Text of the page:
In a beautiful corner of the south of France lies a town called Montpelier… and there you will find a growing group of South African women – all married to well known SA rugby players – who share recipes and friendship through a blog called C’est la Vie, while their husbands play for French Top 14 side Montpelier.
The blog belongs to Megan Cilliers, wife of former Super Rugby prop Pat Cilliers, and features her favourite recipes and those of rugby players’ wives that she has met in and around the area.
Megan told SAPeople that since moving overseas about 18 months ago, she has found her love for cooking and travelling has grown… so much so that it inspired her to create C’est la Vie.
The food blog has provided Megan with the perfect opportunity to share “easy, simple and delicious” recipes. (And is of course welcomed by her former Springbok prop husband – “who is constantly hungry and enjoys all types of food”!)
As an additional feature to the blog, Megan has incorporated ‘Rugby Wives Abroad’ to showcase the “such special” wives and friends she’s met, as well as their recipes.
She says moving to Montpelier “has changed the way I think about food” and “allowed me to truly understand and embrace the French culture, and in particular to observe and enjoy the way the French prepare and cook their food.”
So far she’s cooked with seven rugby wives in their homes in Montpelier, most recently with Ronel Malherbe du Plessis, wife of Springbok rugby player Jannie du Plessis.
“We had such a great time in her kitchen cooking up two delicious Indian Curry Bunny Chows – Butter Chicken and Lamb Curry Bunny Chows,” says Megan. “Just loved capturing such delicious food.” (See links below for the recipes).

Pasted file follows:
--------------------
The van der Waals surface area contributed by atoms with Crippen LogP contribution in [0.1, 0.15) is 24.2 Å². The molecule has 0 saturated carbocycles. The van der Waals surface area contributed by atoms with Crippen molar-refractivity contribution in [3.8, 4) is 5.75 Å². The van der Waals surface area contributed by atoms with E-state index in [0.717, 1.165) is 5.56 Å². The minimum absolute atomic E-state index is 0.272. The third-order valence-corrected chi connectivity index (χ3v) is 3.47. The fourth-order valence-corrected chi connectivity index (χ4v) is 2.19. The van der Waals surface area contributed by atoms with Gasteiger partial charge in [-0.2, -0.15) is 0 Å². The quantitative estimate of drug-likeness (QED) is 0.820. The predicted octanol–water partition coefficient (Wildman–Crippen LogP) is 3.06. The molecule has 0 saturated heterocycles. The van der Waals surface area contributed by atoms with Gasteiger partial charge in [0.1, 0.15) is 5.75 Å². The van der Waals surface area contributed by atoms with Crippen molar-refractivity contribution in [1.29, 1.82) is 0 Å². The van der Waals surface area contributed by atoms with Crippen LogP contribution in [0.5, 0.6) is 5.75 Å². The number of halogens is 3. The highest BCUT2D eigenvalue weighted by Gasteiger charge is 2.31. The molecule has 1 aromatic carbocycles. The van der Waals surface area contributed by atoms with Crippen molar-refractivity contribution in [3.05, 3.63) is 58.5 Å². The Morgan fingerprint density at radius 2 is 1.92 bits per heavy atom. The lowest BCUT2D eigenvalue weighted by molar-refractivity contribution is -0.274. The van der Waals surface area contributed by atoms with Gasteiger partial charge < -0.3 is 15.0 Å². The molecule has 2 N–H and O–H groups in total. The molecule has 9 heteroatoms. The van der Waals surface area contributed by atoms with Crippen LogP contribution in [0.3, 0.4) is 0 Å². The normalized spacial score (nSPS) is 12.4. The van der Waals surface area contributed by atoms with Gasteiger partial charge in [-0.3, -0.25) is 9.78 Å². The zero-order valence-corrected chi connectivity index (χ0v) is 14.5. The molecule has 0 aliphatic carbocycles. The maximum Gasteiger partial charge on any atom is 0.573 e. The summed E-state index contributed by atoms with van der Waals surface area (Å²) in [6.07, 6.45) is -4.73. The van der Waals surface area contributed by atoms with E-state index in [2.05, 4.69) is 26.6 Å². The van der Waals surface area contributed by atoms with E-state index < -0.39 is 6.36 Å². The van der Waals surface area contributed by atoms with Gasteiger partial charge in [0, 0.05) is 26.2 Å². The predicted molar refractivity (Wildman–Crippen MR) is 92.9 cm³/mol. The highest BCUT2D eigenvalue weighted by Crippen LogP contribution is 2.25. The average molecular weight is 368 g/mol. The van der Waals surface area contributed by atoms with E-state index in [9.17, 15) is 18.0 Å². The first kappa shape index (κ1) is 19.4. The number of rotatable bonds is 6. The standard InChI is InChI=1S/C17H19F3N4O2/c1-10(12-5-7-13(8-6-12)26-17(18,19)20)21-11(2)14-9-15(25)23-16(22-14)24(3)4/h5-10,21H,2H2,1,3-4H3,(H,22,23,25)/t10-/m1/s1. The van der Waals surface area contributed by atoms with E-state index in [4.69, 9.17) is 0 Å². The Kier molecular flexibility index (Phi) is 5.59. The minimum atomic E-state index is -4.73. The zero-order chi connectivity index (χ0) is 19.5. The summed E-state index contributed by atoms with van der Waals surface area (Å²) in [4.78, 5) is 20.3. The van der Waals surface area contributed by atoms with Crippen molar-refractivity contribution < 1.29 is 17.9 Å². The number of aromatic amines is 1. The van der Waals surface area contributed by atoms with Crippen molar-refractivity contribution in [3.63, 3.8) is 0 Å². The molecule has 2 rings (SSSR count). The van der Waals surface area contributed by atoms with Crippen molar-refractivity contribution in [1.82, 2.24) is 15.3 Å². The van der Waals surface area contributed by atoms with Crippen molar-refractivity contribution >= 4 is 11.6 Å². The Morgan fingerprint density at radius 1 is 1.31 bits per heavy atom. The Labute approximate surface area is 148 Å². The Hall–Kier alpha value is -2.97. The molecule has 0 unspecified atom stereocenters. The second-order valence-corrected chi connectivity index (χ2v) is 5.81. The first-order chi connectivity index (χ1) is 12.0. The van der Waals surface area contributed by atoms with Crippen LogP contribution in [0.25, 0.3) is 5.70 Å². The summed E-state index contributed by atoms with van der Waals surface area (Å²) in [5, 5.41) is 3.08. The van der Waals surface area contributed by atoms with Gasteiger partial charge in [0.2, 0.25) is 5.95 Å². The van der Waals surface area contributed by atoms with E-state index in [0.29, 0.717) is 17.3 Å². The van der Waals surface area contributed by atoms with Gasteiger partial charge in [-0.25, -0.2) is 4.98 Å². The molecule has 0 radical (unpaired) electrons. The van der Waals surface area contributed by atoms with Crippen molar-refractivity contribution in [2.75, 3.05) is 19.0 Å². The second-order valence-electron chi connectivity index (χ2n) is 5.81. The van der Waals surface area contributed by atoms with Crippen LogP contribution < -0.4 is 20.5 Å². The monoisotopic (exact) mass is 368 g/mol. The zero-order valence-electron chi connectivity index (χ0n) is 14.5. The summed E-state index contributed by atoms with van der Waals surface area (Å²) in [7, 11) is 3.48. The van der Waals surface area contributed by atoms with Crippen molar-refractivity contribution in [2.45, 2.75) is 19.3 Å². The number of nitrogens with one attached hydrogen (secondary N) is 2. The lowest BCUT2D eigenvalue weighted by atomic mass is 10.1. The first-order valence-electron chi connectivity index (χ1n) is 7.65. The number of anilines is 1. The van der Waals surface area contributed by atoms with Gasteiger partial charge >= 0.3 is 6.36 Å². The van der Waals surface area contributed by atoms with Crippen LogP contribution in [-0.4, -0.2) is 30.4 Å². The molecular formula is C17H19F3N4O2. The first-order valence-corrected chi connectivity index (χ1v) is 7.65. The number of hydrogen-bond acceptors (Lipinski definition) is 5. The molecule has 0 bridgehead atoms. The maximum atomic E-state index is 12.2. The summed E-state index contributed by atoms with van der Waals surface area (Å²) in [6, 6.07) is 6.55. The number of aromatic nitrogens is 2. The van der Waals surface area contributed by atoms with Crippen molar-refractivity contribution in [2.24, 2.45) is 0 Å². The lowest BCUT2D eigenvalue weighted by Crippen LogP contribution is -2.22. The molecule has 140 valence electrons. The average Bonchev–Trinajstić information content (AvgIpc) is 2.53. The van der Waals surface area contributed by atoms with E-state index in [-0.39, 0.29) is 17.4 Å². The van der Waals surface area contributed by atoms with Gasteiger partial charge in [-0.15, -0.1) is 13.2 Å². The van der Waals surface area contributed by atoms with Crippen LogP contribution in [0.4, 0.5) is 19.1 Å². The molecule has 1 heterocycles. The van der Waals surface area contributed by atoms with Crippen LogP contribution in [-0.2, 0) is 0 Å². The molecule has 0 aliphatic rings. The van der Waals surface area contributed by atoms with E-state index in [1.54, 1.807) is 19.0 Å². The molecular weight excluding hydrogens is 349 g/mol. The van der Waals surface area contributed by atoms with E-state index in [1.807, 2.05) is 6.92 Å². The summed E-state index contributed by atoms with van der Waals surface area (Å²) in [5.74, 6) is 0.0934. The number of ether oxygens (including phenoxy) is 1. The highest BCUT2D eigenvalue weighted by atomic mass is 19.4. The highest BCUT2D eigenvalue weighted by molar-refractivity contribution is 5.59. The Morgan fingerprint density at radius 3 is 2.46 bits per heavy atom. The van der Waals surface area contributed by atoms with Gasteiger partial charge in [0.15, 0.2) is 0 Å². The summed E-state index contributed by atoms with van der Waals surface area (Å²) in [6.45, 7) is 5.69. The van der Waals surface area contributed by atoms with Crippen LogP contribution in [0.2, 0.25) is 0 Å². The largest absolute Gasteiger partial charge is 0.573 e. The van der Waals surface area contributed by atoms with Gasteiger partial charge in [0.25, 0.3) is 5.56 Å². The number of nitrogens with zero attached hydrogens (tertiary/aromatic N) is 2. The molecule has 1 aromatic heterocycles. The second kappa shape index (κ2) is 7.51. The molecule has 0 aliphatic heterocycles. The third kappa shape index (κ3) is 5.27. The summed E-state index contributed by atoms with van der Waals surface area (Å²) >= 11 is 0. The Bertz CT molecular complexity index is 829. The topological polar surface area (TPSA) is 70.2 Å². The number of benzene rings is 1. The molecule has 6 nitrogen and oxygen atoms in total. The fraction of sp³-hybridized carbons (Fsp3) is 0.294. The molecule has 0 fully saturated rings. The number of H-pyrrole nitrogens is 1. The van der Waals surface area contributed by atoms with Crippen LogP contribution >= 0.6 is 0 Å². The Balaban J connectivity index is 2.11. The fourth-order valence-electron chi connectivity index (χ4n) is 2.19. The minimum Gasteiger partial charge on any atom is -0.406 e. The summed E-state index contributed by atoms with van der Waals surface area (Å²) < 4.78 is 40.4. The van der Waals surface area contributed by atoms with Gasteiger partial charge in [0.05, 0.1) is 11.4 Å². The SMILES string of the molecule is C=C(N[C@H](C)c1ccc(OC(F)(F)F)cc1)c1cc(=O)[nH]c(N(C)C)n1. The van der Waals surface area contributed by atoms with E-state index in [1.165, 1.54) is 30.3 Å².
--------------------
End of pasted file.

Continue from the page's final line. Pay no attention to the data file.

In the blog entry on C’est la Vie, Ronel described her experience of living in France. With Ronel and Megan’s kind permission, we hereby republish it:
Eat, Pray, Love and Koeksisters in the South of France – by Ronel du Plessis
“We arrived about four and a half months ago. A humbling experience. I will not lie and tell you that the South of France during that first month was the best thing since sliced baguettes!
“Furnishing our home in two hours with a baby on one hip and a toddler running away in all directions made me speak ‘French’ without speaking a word of French, but alack alas this du Plessis family is made of strong stuff and as soon as I was able to order ‘un verre de vin rouge’ [a glass of red wine] I knew I would survive.
“Rosalie (3 years) goes to a French school, and within a few days she told us to ‘Arrêtez’ (stop) when we irritated her. Her sister, Helé (1-year-old) keeps me busy by unpacking everything I just packed and by making a mess where I just cleaned.
“I am currently working on patenting an automatic toy pick-upper – almost like the robot hoover. I’m sure it will sell like ‘fromage’ [cheese] in France.
“I do miss the adrenaline rush of being a trauma doctor (a new steam mop or newly discovered spider species in the corner of my ‘chambre’ [bedroom] only raises the adrenaline that much)…
“But living in France forces me to enjoy the small pleasures in life: buying fresh produce weekly at our local market, never passing a merry-go-around without riding on it, fresh baguettes warm from the oven, weeding-planting-producing, giving-receiving, kids playing hide-and-seek in the street, great neighbours – one has chickens and gives us eggs, the other madame googled South African recipes and made us koeksisters.
“All in all I’d say the South of France forced us to eat, love and pray. Pray a lot!”
Article Courtesy: SA People News